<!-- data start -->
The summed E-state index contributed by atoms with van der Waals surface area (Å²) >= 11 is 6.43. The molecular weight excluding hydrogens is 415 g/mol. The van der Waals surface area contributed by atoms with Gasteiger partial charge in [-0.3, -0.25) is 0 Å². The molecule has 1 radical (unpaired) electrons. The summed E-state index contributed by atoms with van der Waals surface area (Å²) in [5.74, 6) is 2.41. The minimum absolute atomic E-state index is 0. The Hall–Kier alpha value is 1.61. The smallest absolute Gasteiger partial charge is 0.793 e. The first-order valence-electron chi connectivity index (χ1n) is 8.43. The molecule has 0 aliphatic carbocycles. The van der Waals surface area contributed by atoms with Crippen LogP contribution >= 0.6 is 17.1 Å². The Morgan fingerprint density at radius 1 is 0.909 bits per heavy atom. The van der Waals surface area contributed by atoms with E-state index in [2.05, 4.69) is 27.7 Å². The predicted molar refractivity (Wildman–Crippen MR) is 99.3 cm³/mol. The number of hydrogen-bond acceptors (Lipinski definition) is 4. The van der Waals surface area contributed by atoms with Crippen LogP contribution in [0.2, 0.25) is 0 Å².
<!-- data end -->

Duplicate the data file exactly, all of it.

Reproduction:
The summed E-state index contributed by atoms with van der Waals surface area (Å²) >= 11 is 6.43. The molecular weight excluding hydrogens is 415 g/mol. The van der Waals surface area contributed by atoms with Gasteiger partial charge in [-0.3, -0.25) is 0 Å². The molecule has 1 radical (unpaired) electrons. The summed E-state index contributed by atoms with van der Waals surface area (Å²) in [5.74, 6) is 2.41. The minimum absolute atomic E-state index is 0. The Hall–Kier alpha value is 1.61. The smallest absolute Gasteiger partial charge is 0.793 e. The first-order valence-electron chi connectivity index (χ1n) is 8.43. The molecule has 0 aliphatic carbocycles. The van der Waals surface area contributed by atoms with Crippen LogP contribution >= 0.6 is 17.1 Å². The Morgan fingerprint density at radius 1 is 0.909 bits per heavy atom. The van der Waals surface area contributed by atoms with E-state index in [2.05, 4.69) is 27.7 Å². The predicted molar refractivity (Wildman–Crippen MR) is 99.3 cm³/mol. The number of hydrogen-bond acceptors (Lipinski definition) is 4. The van der Waals surface area contributed by atoms with Crippen LogP contribution in [0.2, 0.25) is 0 Å².